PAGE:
The big gamble around changing your energy deal right now

The OVO Energy app on a mobile phone is held against a laptop screen displaying details of a one-year fixed rate OVO Energy tariff for customers as the supplier has offered its first deal below the Government's £2,500 cap on typical household bills amid falling wholesale gas prices. The energy giant is offering a one-year fixed tariff of £2,275 to existing customers - undercutting the Government's energy price guarantee (EPG). Picture date: Sunday March 26, 2023.
OVO Energy is offering a one-year fixed tariff of £2,275 to existing customers - undercutting the government's energy price guarantee. (Getty Images)

What's happening? UK households are soon expected to finally feel the benefits of falling wholesale energy prices after months of sky-high bills.

Vladimir Putin's war in Ukraine and economic aftershocks of the COVID pandemic generated a global energy crisis last year which forced the government to intervene to stop household bills becoming too high.

It introduced an Energy Price Guarantee (EPG) – capping the energy bill of an average household at £2,500 – which was extended until the end of June in chancellor Jeremy Hunt’s latest budget.

Wholesale energy prices have been falling for months, and two providers - OVO Energy and SSE - have been offering deals which are actually lower than the EPG since March.

They are offering a tariff that would work out to about £2,275 for an average household on a 12-month contract – in an attempt to incentivise people to make the switch.

However, further shifts in the market and changes to the price guarantee means switching now could be a gamble, as Yahoo News explains.

How do energy companies set their prices?

Sun setting behind a row of electricity pylons
All energy providers have to buy their electricity wholesale from the National Grid, which explains why even renewable energy bills have shot up. (Getty Images)

Your energy bill is calculated based on a handful of factors, but wholesale prices take up the biggest chunk, which explains last year's massive surge.

According to British Gas, this makes up around 70% of the default tariff price cap for a dual-fuel, direct debit customer with typical consumption.

In addition to that, there are network costs - set by the distribution network in your region to cover maintenance of the pipes and wires that provide gas and electricity to your home.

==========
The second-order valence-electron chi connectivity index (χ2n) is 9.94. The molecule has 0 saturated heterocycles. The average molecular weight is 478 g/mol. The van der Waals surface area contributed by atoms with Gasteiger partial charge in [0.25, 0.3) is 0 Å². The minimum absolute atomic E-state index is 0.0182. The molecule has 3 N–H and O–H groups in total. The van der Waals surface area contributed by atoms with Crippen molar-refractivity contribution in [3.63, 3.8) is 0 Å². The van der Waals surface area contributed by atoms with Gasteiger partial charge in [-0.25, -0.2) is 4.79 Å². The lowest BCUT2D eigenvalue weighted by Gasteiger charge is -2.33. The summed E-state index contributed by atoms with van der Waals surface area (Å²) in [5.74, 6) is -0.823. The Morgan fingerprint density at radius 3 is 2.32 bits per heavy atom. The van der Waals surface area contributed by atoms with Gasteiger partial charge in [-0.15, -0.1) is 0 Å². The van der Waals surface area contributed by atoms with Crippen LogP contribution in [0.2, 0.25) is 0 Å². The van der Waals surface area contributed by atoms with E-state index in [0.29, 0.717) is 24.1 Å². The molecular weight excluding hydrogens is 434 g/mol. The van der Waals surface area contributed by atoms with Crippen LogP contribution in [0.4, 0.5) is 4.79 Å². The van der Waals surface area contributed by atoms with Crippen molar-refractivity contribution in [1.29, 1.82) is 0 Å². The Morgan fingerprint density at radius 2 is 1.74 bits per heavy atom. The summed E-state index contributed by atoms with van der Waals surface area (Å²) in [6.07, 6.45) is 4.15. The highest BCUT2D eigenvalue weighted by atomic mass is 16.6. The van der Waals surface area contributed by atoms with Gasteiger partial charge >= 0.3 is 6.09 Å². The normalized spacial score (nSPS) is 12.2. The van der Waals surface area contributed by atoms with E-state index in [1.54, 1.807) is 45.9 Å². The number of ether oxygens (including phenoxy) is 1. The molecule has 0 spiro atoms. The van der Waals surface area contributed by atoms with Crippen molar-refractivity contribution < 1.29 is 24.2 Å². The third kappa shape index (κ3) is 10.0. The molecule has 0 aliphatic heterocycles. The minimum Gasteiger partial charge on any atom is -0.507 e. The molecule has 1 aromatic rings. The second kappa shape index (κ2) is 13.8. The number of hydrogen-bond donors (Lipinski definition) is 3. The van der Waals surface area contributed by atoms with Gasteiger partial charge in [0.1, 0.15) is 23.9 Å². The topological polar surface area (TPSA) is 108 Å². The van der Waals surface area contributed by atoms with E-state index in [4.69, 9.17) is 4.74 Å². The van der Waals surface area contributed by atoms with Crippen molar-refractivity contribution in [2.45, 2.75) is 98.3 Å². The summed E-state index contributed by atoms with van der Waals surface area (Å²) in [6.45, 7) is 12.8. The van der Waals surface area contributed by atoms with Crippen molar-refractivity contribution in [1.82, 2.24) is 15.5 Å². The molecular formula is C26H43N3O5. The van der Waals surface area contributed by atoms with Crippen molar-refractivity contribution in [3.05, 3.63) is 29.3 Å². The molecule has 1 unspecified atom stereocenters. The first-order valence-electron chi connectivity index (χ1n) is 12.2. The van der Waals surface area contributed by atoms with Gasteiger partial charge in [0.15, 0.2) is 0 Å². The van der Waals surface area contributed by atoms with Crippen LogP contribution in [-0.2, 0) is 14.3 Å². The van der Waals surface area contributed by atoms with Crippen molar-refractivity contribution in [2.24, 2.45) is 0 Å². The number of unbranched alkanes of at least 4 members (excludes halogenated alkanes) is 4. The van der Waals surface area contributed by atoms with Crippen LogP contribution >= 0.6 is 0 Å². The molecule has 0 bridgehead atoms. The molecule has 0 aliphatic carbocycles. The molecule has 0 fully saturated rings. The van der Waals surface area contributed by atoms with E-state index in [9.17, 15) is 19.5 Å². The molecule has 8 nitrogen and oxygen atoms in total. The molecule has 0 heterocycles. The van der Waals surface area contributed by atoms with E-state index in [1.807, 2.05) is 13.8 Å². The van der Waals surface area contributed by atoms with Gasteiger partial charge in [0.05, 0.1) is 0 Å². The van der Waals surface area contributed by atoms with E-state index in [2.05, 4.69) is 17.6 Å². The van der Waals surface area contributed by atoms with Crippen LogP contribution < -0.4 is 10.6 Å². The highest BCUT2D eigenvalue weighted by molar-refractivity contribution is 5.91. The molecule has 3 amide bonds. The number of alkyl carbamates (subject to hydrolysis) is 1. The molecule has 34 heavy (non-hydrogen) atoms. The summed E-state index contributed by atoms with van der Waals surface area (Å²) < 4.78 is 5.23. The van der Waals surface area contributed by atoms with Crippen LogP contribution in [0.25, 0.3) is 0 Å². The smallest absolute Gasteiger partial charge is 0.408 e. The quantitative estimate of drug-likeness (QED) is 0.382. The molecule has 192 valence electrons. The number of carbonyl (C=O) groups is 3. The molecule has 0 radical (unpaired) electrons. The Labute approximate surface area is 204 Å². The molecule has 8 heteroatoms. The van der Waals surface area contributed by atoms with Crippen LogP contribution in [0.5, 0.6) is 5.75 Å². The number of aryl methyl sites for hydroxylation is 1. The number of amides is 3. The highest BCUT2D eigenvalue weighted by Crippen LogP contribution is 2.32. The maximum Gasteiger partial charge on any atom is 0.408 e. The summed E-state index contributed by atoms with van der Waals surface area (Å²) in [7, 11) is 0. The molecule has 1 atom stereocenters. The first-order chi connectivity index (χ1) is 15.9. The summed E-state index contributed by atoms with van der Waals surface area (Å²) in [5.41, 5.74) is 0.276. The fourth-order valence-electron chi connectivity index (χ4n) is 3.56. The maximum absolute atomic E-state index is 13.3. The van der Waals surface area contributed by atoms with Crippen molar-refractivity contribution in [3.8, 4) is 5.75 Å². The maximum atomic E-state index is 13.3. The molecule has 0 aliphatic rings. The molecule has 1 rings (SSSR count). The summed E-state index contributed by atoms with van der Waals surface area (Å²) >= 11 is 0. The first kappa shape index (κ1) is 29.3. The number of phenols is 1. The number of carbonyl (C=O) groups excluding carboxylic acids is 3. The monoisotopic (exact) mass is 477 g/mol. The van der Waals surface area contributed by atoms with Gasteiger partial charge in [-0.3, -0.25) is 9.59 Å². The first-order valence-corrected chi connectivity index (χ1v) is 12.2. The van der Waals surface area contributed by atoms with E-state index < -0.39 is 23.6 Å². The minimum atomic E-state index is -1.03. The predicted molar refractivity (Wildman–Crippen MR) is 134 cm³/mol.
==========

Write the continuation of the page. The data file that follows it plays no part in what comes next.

There are also day-to-day operating costs, policy costs (resulting from energy related obligations set by the government), VAT and other direct costs to consider.

Why are bills only coming down now?

While wholesale prices have been falling for some time, it was always going to take some time before consumers started noticing the difference, as Alex Staker from price comparison site Bionic explains.

"To be able to offer fixed rates, energy suppliers need to buy power in advance of selling it to customers. This means the rates at which they have bought wholesale energy to sell today might differ from the current wholesale rates. Suppliers also need to factor risk into their price calculations," he said.

"Energy suppliers are continuously buying energy to make sure there's enough to cover demand. If demand exceeds supply then they need to buy more at current market prices to cover the shortfall. But if supply exceeds demand, then suppliers need to sell the excess energy back to the grid - if the day-ahead price is lower than the price they bought the energy for, then they'll lose money.

"When the market is so volatile, the risk to suppliers is greater and so prices go up. And this is also part of the reason why it can take time and a consistent run of lower rates for any price drops to be passed on to customers."

Should I switch right now?

Close Up Of Woman Holding Smart Energy Meter In Kitchen Measuring Energy Efficiency
Energy prices are not an exact science, so the timing of your switch is always a bit of a gamble. (Getty Images)

While the Energy Price Guarantee is to remain in place until July, OVO Energy and SSE are already undercutting the price cap - offering a 12-month contract that would work out to about £2,275 for an average household.

While it may be tempting to do so right away, Future Energy Associates say it could be worth holding off if energy prices drop further in July. The energy analysts say people who signed up to OVO or SSE in March could miss out on annual savings of £212 or £197, respectively.

However Ovo, which owns SSE, said that Future Energy Associates’ calculations “underestimate forecast supplier costs and the future level of the price cap, and therefore significantly misrepresent the value offered by our fixed tariff”.

Cornwall Insight has forecast that the average energy bill could fall to £2,062 between July and September, rising slightly to £2,098 for October to December, and then again to £2,162 for January to March.

However, this is not an exact science, with the energy analysts adding: "The market is finely balanced and susceptible to price shocks arising from any unforeseen circumstances."

How to switch

If you think you could be getting a better deal elsewhere, you can try using a price comparison website, which show you a range of tariffs in order of price.

However, these sites don't show you every single available tariff on the market, and you may be able to get a cheaper deal directly from your supplier.

You can also try an auto-switching service such as Switchd, which monitor energy prices and move you onto the cheapest tariff they can find without you having to do anything.

Alternatively, you can contact your energy provider directly. In February 2022 energy regulator Ofgem changed the rules so that any lower prices aimed at attracting new customers must also be made available to old customers - so it's always worth checking if you're due a reduction.